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The Classic Ontological Argument

St. Anselm of Canterbury once tried to show, through an ontological argument, the existence of god from reason alone. He said, "Thus even the fool is compelled to grant that something greater than which cannot be thought exists in thought, because he understands what he hears, and whatever is understood exists in thought. And certainly that greater than which cannot be understood cannot exist only in thought, for if it exists only in thought it could also be thought of as existing in reality as well, which is greater. If, therefore, that than which greater cannot be thought exists in thought alone, then that than which greater cannot be thought turns out to be that than which something greater actually can be thought, but that is obviously impossible. Therefore something than which greater cannot be thought undoubtedly exists both in thought and in reality.... And you, Lord God, are this being." His argument can be reformulated, in English, as:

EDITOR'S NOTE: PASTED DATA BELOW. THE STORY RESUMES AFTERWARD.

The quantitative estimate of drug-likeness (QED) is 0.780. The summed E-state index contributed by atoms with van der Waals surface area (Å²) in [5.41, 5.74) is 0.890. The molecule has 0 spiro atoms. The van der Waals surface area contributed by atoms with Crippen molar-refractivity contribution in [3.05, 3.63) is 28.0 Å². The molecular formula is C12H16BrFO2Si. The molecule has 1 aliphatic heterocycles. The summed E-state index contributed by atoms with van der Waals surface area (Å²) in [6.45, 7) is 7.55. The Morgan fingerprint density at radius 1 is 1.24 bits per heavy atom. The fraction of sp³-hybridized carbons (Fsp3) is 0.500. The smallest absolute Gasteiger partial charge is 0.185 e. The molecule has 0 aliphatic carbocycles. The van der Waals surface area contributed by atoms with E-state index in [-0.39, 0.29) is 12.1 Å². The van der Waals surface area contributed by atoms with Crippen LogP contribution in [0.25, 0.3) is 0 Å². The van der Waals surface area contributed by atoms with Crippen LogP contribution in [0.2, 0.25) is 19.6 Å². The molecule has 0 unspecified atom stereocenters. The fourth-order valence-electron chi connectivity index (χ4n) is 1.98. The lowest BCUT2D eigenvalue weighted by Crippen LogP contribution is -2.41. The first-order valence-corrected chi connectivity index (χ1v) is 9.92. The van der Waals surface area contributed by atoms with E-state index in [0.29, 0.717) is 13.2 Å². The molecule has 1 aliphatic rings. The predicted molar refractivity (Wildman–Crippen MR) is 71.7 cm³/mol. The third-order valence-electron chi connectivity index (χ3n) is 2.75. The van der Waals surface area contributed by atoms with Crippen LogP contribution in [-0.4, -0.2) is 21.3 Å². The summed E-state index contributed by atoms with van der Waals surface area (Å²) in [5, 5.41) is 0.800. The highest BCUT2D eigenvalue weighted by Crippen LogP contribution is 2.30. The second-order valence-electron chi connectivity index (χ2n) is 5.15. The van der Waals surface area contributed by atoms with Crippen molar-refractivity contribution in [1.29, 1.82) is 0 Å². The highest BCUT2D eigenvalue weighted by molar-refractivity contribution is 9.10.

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Sodom and Homosexuality

Many people interpret the tale of Sodom in Genesis 19 as condemning homosexuality. I read and analyzed the text of the story and concluded: the story condemns the inhabitants of Sodom for extreme inhospitality, not homosexuality. Below, I offer my reasoning.

In Genesis 18, around noon, Abraham had a vision of God. Then, three men approached his tent. When Abraham saw them, he hurried toward them and bowed, then offered them food to fill their stomach and water to clean their feet. At Abraham's prompting, Sarah prepared leavened bread for their guests. Abraham's hospitality and concern for their welfare had pleased God, so one man told Sarah that she would bear a child. Sarah giggled because she thought he jested. Once the visitors had finished resting and decided to leave Canaan to go to Sodom, Abraham walked with them and showed them the way.

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